Some researchers say TitanCryptor Ransomware should be called ArgusCrypt Ransomware instead since the malicious application appends the .argus extension to its encrypted files. Nonetheless, the first title is visible in some parts of the malware’s code, which is why we will use the name of TitanCryptor Ransomware in this report. In the rest of the text, we talk about what happens if the threat infects a computer. As well as what are the options one has after receiving such a malicious application. Of course, at the end of the article, you can find our prepared deletion instructions that show how to erase the malware manually. Naturally, if you do not think you can handle the task, we recommend using a reliable security tool. Scan your computer with it and get rid of TitanCryptor Ransomware along with other threats by pressing a removal button the chosen tool ought to provide.
First things first, it seems to us the only way to avoid applications similar to TitanCryptor Ransomware in the future is to learn how they spread. Our specialists say most of ransomware programs are distributed through Spam emails, unreliable file-sharing websites, and sources alike. Meaning, to keep away from them, one has to be cautious when browsing, especially when encountering material raising suspicion. For example, a malicious email attachment might look like a simple text document, but it could be sent along with a message containing grammar mistakes. Also, users should always check the sender’s line. Even if it looks like the email address belongs to a reputable company, the smart thing to do is to verify whether it is not forged. If checking such details seems challenging, you could scan suspicious files obtained from the Internet with a reliable antimalware tool. It could tell you whether the file can or cannot be trusted in a few seconds.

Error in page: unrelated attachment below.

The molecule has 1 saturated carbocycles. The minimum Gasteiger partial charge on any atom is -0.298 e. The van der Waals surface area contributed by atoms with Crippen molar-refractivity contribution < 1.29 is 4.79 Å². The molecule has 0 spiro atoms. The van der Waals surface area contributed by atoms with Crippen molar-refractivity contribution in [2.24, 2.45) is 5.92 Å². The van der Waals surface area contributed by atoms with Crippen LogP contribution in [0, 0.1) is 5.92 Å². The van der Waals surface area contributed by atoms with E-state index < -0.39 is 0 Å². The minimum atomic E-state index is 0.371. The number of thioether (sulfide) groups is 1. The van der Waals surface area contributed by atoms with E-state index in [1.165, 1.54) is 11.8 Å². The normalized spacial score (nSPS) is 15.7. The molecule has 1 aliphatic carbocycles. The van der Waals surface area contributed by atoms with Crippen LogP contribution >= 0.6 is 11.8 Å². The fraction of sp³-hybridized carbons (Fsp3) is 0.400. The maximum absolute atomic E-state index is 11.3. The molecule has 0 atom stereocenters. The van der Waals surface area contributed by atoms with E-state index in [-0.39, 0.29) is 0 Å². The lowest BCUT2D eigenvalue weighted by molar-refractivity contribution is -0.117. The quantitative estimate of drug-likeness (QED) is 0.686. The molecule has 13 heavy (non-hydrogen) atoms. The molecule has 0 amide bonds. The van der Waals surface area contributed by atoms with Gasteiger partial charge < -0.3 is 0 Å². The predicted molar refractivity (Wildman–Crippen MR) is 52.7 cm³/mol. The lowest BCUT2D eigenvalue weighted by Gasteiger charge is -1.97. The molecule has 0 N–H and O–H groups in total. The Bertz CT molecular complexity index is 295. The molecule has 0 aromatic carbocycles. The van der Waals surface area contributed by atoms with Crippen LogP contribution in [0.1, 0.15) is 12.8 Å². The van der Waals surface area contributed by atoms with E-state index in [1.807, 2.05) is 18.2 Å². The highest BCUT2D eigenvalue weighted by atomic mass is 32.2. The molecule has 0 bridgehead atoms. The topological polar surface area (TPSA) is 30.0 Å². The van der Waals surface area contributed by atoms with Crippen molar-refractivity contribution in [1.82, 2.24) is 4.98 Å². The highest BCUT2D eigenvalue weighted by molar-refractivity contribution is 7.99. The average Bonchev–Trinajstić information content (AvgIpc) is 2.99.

Furthermore, if TitanCryptor Ransomware settles in, the malicious application should start encrypting user’s files with RSA and AES cryptosystems. This could affect personal files, for example, pictures, photos, various documents, and so on. Next, the malware might delete all shadow copies to make sure the victim cannot recover data on his own. Our specialists say the threat might look for other backup options the user may have too and attempt to destroy them as well. Thus, recovering after being infected with TitanCryptor Ransomware could be difficult. Moreover, after finishing encrypting files, the malicious application ought to display a ransom note, which might ask to contact the malware’s creators. It is also said that by emailing them, the user can learn how much to pay to get decrypting tools and how to make the payment. The reason, we do not advise it is that there are no reassurances the hackers will hold on to their end of the bargain, even if they say they can guarantee it.
What you should know is that even if you lose all shadow copies, there might be other means to restore your data. Perhaps you have copies of at least some of your files on removable media devices, cloud storage, or social media platforms? In such a case, we advise deleting TitanCryptor Ransomware to make sure it is safe to transfer copies or create new data on the device. More experienced users could follow the instructions available below. As for less experienced readers, we recommend using a reliable security tool of their preferences.
|#||File Name||File Size (Bytes)||File Hash|
|1||ARGUS-DECRYPT.html||1945 bytes||MD5: 2629d4a3cddb1e0474d8caa756315b16|
|2||arguscrypt.exe||291344 bytes||MD5: 668983cf8223a398f4b8a1a4d7cddb7a|
|#||Process Name||Process Filename||Main module size|